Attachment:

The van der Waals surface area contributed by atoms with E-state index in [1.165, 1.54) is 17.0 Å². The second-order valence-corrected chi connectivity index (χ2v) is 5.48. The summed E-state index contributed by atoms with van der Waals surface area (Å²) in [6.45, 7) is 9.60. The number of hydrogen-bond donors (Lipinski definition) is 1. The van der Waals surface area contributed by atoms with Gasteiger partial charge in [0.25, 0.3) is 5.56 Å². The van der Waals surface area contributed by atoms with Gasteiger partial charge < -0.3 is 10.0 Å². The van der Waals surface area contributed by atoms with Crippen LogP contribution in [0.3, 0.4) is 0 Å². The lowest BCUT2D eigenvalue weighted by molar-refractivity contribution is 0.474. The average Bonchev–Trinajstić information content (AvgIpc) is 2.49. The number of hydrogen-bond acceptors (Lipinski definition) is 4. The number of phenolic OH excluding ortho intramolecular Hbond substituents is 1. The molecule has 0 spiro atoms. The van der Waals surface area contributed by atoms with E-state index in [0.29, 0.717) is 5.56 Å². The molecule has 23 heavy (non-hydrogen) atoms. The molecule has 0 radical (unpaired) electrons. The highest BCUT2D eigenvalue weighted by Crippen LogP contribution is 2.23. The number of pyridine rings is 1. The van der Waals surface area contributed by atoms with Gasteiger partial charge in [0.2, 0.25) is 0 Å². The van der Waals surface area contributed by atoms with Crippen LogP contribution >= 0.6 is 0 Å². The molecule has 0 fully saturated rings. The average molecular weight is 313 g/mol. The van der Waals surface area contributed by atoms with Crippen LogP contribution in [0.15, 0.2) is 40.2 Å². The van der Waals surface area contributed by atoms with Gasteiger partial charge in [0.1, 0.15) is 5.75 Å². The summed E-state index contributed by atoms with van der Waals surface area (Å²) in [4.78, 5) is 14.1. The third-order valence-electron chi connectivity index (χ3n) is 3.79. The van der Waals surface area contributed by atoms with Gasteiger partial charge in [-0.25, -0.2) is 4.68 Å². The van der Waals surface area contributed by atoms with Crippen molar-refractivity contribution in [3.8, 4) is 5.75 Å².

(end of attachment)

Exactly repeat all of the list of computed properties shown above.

The van der Waals surface area contributed by atoms with E-state index in [1.165, 1.54) is 17.0 Å². The second-order valence-corrected chi connectivity index (χ2v) is 5.48. The summed E-state index contributed by atoms with van der Waals surface area (Å²) in [6.45, 7) is 9.60. The number of hydrogen-bond donors (Lipinski definition) is 1. The van der Waals surface area contributed by atoms with Gasteiger partial charge in [0.25, 0.3) is 5.56 Å². The van der Waals surface area contributed by atoms with Gasteiger partial charge < -0.3 is 10.0 Å². The van der Waals surface area contributed by atoms with Crippen LogP contribution in [0.3, 0.4) is 0 Å². The lowest BCUT2D eigenvalue weighted by molar-refractivity contribution is 0.474. The average Bonchev–Trinajstić information content (AvgIpc) is 2.49. The number of hydrogen-bond acceptors (Lipinski definition) is 4. The number of phenolic OH excluding ortho intramolecular Hbond substituents is 1. The molecule has 0 spiro atoms. The van der Waals surface area contributed by atoms with E-state index in [0.29, 0.717) is 5.56 Å². The molecule has 23 heavy (non-hydrogen) atoms. The molecule has 0 radical (unpaired) electrons. The highest BCUT2D eigenvalue weighted by Crippen LogP contribution is 2.23. The number of pyridine rings is 1. The van der Waals surface area contributed by atoms with Gasteiger partial charge in [0.2, 0.25) is 0 Å². The van der Waals surface area contributed by atoms with Crippen LogP contribution >= 0.6 is 0 Å². The molecule has 0 fully saturated rings. The average molecular weight is 313 g/mol. The van der Waals surface area contributed by atoms with Crippen LogP contribution in [0.15, 0.2) is 40.2 Å². The van der Waals surface area contributed by atoms with Gasteiger partial charge in [0.1, 0.15) is 5.75 Å². The summed E-state index contributed by atoms with van der Waals surface area (Å²) in [4.78, 5) is 14.1. The third-order valence-electron chi connectivity index (χ3n) is 3.79. The van der Waals surface area contributed by atoms with Gasteiger partial charge in [-0.25, -0.2) is 4.68 Å². The van der Waals surface area contributed by atoms with Crippen molar-refractivity contribution in [3.8, 4) is 5.75 Å².